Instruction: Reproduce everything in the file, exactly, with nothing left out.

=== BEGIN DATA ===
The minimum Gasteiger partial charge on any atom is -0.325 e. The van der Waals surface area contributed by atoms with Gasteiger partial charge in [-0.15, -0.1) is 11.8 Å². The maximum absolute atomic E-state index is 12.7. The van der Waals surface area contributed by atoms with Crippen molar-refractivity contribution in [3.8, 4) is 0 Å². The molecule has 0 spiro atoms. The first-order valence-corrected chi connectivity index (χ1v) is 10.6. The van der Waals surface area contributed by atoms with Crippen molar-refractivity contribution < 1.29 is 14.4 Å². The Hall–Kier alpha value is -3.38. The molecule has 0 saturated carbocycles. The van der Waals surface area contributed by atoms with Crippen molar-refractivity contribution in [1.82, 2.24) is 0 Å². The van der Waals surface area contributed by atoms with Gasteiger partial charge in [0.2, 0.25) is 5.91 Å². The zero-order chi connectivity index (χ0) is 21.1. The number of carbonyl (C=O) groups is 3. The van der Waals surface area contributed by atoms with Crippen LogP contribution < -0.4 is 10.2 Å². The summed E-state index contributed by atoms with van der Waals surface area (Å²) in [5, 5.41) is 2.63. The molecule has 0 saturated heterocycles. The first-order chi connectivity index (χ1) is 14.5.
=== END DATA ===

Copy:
The minimum Gasteiger partial charge on any atom is -0.325 e. The van der Waals surface area contributed by atoms with Gasteiger partial charge in [-0.15, -0.1) is 11.8 Å². The maximum absolute atomic E-state index is 12.7. The van der Waals surface area contributed by atoms with Crippen molar-refractivity contribution in [3.8, 4) is 0 Å². The molecule has 0 spiro atoms. The first-order valence-corrected chi connectivity index (χ1v) is 10.6. The van der Waals surface area contributed by atoms with Crippen molar-refractivity contribution < 1.29 is 14.4 Å². The Hall–Kier alpha value is -3.38. The molecule has 0 saturated carbocycles. The van der Waals surface area contributed by atoms with Crippen molar-refractivity contribution in [1.82, 2.24) is 0 Å². The van der Waals surface area contributed by atoms with Gasteiger partial charge in [0.2, 0.25) is 5.91 Å². The zero-order chi connectivity index (χ0) is 21.1. The number of carbonyl (C=O) groups is 3. The van der Waals surface area contributed by atoms with Crippen LogP contribution < -0.4 is 10.2 Å². The summed E-state index contributed by atoms with van der Waals surface area (Å²) in [5, 5.41) is 2.63. The molecule has 0 saturated heterocycles. The first-order chi connectivity index (χ1) is 14.5.